*Advises courts should take hard look at Tinubu’s victory if challenged
As controversies continue to trail Nigeria’s just concluded 2023 presidential and National Assembly polls held last weekend, The Financial Times of London has said the elections were badly flawed, just as it lambasted the Independent National Electoral Commission (INEC) for misfiring.
The newspaper also advised the courts to take a hard look at the emergence of the president-elect, Mr. Bola Tinubu if his victory was challenged in court by his opponents.
The London-based publication gave the advice in its editorial published yesterday.
It added that Tinubu’s tally of 8.8 million in a country of 220 million people gave him the weakest of mandates.
It warned that the former Lagos State governor would be faced with one of the most difficult jobs in the world as Nigeria has been teetering on the edge of catastrophe with a breakdown of security and an almost total absence of growth.
INEC had in the early hours of Wednesday, declared Tinubu, the presidential candidate of the ruling All Progress Congress (APC) as the winner of the election and had proceeded with the issuance of certificate of return to him Wednesday afternoon.
Declaring the official results, the Chairman of INEC, Prof. Mahmud Yakubu, said Tinubu polled a total of 8,794,726 million votes to defeat his closest challengers, Atiku Abubakar of the Peoples Democratic Party (PDP), Peter Obi of the Labour Party (LP) and Rabiu Kwankwaso of the New Nigeria Peoples Party (NNPP) who polled 6,984,520 million; 6,101,533 million and 1,496,687 million votes, respectively.
However, The Financial Times argued that all that Nigeria needed was a clean election to reiterate the basic message of democracy where a sovereign people could choose its leaders, saying “sadly, it did not happen.”
It maintained that the, “election which appears to have delivered the presidency to Bola Tinubu, a wealthy political fixer running for the incumbent All Progressives Congress — was badly mismanaged at best.”
The publication added that the presidential election failed to set the example needed for West Africa, where too many national leaders have extended term limits or resorted to seizing power at gunpoint.
Noting that, “Nigeria remains a democracy, but only just,” Financial Times posited that the emergence of Obi as a viable third-party candidate had brought excitement and forced candidates to talk about policies, if only a little.
According to the paper, neutral observers had thought that INEC was in good shape and that they had high expectations that the electoral umpire’s promise to transmit voting tallies electronically from polling stations would eliminate ballot stuffing.
It added that, “the outgoing President Muhammadu Buhari, had staked what remains of his tattered reputation on a clean contest.
“Yet the INEC badly misfired. Voting started late in many districts, depriving millions of the right to vote. The system to upload results from 177,000 polling stations stuttered, causing legitimate concerns of vote tampering during long delays. “Violence was troubling. Party goons invaded many polling stations in what appeared to be blatant acts of intimidation. The Financial Times witnessed armed men remove a presidential ballot box in Surulere, Lagos.”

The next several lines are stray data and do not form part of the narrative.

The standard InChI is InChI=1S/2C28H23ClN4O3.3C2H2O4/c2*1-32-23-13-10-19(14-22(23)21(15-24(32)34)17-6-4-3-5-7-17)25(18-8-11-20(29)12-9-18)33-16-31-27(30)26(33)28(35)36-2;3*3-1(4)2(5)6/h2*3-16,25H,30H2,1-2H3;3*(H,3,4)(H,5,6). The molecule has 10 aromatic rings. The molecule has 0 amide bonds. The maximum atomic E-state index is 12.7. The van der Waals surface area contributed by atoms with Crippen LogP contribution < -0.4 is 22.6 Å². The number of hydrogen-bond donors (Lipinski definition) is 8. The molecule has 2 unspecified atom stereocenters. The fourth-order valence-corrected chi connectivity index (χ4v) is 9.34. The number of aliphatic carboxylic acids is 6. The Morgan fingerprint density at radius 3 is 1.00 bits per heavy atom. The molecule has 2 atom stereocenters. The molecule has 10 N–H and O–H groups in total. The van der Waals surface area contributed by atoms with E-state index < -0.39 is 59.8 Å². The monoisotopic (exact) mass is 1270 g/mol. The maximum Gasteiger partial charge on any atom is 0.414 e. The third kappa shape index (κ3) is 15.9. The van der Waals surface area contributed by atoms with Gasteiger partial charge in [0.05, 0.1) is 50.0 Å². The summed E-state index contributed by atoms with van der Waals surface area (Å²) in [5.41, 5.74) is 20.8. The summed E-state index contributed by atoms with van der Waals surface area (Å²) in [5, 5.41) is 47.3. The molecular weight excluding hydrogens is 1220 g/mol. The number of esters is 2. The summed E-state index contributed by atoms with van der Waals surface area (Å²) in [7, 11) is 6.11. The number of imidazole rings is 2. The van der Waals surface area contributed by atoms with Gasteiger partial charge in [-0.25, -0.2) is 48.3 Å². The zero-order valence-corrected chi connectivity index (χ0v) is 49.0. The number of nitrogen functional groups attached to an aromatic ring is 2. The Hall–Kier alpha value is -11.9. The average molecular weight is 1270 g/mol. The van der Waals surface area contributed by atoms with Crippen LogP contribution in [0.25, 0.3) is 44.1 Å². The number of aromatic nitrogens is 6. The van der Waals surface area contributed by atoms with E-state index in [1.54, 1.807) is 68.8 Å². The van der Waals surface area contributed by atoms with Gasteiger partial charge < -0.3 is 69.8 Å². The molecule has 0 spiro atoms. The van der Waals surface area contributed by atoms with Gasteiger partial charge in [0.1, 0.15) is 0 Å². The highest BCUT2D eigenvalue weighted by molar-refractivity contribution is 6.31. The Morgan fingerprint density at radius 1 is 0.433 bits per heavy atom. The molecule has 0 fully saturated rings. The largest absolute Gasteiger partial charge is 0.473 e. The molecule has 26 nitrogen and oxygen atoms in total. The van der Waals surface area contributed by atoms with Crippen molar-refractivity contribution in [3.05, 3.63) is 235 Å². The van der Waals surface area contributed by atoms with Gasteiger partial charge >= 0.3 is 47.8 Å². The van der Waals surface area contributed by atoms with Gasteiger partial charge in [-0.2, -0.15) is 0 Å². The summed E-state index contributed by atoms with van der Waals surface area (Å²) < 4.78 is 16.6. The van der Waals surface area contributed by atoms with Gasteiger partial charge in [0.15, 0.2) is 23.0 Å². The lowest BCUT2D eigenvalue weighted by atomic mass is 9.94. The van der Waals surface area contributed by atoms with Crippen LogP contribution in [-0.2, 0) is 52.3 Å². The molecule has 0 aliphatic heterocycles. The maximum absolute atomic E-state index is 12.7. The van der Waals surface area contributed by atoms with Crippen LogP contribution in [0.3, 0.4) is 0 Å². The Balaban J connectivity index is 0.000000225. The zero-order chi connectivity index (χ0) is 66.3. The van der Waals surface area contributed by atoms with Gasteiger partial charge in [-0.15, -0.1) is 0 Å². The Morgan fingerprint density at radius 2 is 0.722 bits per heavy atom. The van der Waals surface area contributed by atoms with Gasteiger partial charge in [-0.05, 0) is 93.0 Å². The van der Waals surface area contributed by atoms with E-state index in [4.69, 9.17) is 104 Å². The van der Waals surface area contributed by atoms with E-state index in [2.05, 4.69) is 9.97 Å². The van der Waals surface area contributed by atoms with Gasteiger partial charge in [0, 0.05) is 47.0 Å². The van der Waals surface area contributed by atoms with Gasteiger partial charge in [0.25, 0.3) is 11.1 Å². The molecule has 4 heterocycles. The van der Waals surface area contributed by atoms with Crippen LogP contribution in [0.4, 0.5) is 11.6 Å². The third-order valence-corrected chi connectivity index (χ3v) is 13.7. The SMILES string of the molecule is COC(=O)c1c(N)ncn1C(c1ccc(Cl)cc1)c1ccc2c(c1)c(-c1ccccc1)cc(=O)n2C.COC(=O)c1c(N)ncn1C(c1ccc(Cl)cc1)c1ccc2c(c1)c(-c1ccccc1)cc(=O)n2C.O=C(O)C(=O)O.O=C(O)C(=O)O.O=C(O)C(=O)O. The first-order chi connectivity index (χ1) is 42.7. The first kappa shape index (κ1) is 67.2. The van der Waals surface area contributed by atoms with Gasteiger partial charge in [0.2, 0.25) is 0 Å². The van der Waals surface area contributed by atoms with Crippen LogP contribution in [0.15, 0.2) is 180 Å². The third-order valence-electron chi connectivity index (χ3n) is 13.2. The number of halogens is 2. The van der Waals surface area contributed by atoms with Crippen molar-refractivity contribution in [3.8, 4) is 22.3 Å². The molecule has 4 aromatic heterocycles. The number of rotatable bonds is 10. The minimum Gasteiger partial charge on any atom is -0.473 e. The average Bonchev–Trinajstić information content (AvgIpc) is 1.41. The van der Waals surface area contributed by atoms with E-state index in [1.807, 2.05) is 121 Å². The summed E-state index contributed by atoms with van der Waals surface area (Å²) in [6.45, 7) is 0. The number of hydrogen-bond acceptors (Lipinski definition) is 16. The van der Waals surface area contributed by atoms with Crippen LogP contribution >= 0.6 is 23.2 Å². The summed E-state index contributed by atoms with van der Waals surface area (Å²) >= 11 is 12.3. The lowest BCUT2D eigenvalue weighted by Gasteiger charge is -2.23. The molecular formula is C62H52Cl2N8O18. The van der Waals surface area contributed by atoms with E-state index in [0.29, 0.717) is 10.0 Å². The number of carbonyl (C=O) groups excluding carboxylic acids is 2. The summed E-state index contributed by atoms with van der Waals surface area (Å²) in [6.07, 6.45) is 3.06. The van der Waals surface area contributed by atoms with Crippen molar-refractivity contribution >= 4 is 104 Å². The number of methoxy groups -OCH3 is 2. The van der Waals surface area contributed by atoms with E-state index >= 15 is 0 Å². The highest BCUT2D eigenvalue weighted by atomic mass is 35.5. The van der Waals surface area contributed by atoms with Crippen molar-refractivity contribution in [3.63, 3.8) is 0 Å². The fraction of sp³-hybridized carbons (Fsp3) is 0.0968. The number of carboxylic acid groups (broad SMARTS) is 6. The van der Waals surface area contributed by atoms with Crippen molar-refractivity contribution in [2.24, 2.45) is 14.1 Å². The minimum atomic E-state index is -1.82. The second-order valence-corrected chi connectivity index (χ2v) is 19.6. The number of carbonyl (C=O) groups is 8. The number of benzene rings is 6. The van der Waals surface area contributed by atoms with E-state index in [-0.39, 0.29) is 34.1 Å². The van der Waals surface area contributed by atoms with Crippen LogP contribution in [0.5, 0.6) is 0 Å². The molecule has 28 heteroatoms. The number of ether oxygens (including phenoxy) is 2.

The London-based media outfit stated the official result put Tinubu on 37 per cent, from Atiku’s 29 per cent and Obi’s 25 per cent.
It argued, however, that some individual results did not pass the smell test, which it stated, “includes Obi’s ever-so narrow victory in Lagos state, where crowds had greeted him like a rock star.”
It further said, “More worrying still was voter turnout, which was pitifully low at 27 per cent. If official results are right, two-thirds of the 87 million people who lined up for hours to collect their voter registration cards failed to cast their ballot. Apathy cannot explain it.
“Something, including the possibility of widespread voter suppression, must have prevented them from voting. Total turnout of 25mn votes in a country of 220mn people is unacceptably low.
“Tinubu’s tally of 8.8 million gives him the weakest of mandates.”
It stressed that Obi and Atiku must now decide whether to pursue their claims of rigging in the courts and that if they do, Nigeria’s judiciary should take a long hard look at their case.
It recalled that the courts in Kenya in 2017 and Malawi in 2020 had overturned suspect elections, maintaining that if Nigeria’s courts find suspicions, they should not shrink from annulling individual contests or even the whole result.
“It is plausible courts could conclude that — despite some obvious irregularities — the overall result reflected the will of the people. In that case, or if there is no court challenge, Tinubu will be faced with one of the most difficult jobs in the world. “Nigeria has been teetering on the edge of catastrophe, with a breakdown of security and an almost total absence of growth. Neither is sustainable. By 2050, Nigeria will have 400 million people. They cannot be left without hope,” the paper stated.
In conclusion, it advised that the next president must quickly remove the ruinously expensive fuel subsidy and rationalise the exchange rate system.
It also advised that the security agencies, specifically the army and police, which are riddled with ineptitude and corruption needed urgent reform, stressing that “these basic steps are the minimum to begin to repair a deeply damaged country.”
Pointing out that Tinubu campaigned partly on his ability to pick a strong team, the paper said if confirmed as president, he must name a cabinet of independent, competent and honest ministers.
“Even Nigerians who did not vote for him will hope against hope for that,” it added.